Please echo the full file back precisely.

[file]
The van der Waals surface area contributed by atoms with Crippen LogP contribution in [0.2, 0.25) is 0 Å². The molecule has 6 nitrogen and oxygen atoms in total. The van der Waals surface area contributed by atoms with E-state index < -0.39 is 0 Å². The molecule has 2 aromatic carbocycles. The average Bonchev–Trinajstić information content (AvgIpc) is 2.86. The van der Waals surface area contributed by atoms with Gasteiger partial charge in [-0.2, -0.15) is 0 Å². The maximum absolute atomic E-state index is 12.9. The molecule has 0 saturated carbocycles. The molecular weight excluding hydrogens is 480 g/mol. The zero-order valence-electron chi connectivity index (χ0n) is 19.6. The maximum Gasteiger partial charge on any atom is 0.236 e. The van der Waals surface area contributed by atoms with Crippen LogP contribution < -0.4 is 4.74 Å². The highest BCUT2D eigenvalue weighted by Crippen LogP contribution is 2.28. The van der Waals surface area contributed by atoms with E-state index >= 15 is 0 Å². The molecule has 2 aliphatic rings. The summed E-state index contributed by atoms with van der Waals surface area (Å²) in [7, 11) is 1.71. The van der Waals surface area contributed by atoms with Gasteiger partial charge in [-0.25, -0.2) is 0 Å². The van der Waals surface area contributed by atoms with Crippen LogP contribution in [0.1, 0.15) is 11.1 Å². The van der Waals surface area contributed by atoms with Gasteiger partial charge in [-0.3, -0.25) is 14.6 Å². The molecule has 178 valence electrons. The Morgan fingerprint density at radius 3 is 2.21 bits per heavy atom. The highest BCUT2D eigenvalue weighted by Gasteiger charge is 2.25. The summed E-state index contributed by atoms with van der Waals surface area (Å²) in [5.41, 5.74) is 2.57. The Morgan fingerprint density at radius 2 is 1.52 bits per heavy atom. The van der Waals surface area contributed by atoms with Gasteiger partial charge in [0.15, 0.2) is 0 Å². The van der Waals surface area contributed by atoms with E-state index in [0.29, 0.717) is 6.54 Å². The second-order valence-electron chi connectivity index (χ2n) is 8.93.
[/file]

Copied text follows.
The van der Waals surface area contributed by atoms with Crippen LogP contribution in [0.2, 0.25) is 0 Å². The molecule has 6 nitrogen and oxygen atoms in total. The van der Waals surface area contributed by atoms with E-state index < -0.39 is 0 Å². The molecule has 2 aromatic carbocycles. The average Bonchev–Trinajstić information content (AvgIpc) is 2.86. The van der Waals surface area contributed by atoms with Gasteiger partial charge in [-0.2, -0.15) is 0 Å². The maximum absolute atomic E-state index is 12.9. The molecule has 0 saturated carbocycles. The molecular weight excluding hydrogens is 480 g/mol. The zero-order valence-electron chi connectivity index (χ0n) is 19.6. The maximum Gasteiger partial charge on any atom is 0.236 e. The van der Waals surface area contributed by atoms with Crippen LogP contribution < -0.4 is 4.74 Å². The highest BCUT2D eigenvalue weighted by Crippen LogP contribution is 2.28. The van der Waals surface area contributed by atoms with E-state index >= 15 is 0 Å². The molecule has 2 aliphatic rings. The summed E-state index contributed by atoms with van der Waals surface area (Å²) in [7, 11) is 1.71. The van der Waals surface area contributed by atoms with Gasteiger partial charge in [-0.25, -0.2) is 0 Å². The van der Waals surface area contributed by atoms with Crippen LogP contribution in [0.1, 0.15) is 11.1 Å². The van der Waals surface area contributed by atoms with Gasteiger partial charge in [-0.3, -0.25) is 14.6 Å². The molecule has 178 valence electrons. The Morgan fingerprint density at radius 3 is 2.21 bits per heavy atom. The highest BCUT2D eigenvalue weighted by Gasteiger charge is 2.25. The summed E-state index contributed by atoms with van der Waals surface area (Å²) in [5.41, 5.74) is 2.57. The Morgan fingerprint density at radius 2 is 1.52 bits per heavy atom. The van der Waals surface area contributed by atoms with Gasteiger partial charge in [0.15, 0.2) is 0 Å². The van der Waals surface area contributed by atoms with E-state index in [0.29, 0.717) is 6.54 Å². The second-order valence-electron chi connectivity index (χ2n) is 8.93.